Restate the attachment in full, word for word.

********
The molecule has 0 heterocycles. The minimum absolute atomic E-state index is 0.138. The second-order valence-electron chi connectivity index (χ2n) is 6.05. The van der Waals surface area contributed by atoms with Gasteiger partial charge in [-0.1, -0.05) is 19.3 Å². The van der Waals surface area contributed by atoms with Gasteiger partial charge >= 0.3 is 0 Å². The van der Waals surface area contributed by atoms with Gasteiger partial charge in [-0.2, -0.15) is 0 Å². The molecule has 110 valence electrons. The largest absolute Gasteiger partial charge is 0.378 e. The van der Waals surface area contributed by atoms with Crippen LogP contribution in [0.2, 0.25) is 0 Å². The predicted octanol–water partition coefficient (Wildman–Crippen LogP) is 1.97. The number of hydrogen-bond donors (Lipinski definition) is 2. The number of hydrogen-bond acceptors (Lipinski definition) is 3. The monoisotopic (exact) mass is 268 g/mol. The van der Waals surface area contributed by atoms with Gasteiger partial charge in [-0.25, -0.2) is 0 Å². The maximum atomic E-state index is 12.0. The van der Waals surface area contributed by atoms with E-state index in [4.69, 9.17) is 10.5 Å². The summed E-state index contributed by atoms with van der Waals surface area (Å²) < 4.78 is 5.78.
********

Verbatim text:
The molecule has 0 heterocycles. The minimum absolute atomic E-state index is 0.138. The second-order valence-electron chi connectivity index (χ2n) is 6.05. The van der Waals surface area contributed by atoms with Gasteiger partial charge in [-0.1, -0.05) is 19.3 Å². The van der Waals surface area contributed by atoms with Gasteiger partial charge >= 0.3 is 0 Å². The van der Waals surface area contributed by atoms with Gasteiger partial charge in [-0.2, -0.15) is 0 Å². The molecule has 110 valence electrons. The largest absolute Gasteiger partial charge is 0.378 e. The van der Waals surface area contributed by atoms with Crippen LogP contribution in [0.2, 0.25) is 0 Å². The predicted octanol–water partition coefficient (Wildman–Crippen LogP) is 1.97. The number of hydrogen-bond donors (Lipinski definition) is 2. The number of hydrogen-bond acceptors (Lipinski definition) is 3. The monoisotopic (exact) mass is 268 g/mol. The van der Waals surface area contributed by atoms with Gasteiger partial charge in [-0.25, -0.2) is 0 Å². The maximum atomic E-state index is 12.0. The van der Waals surface area contributed by atoms with E-state index in [4.69, 9.17) is 10.5 Å². The summed E-state index contributed by atoms with van der Waals surface area (Å²) < 4.78 is 5.78.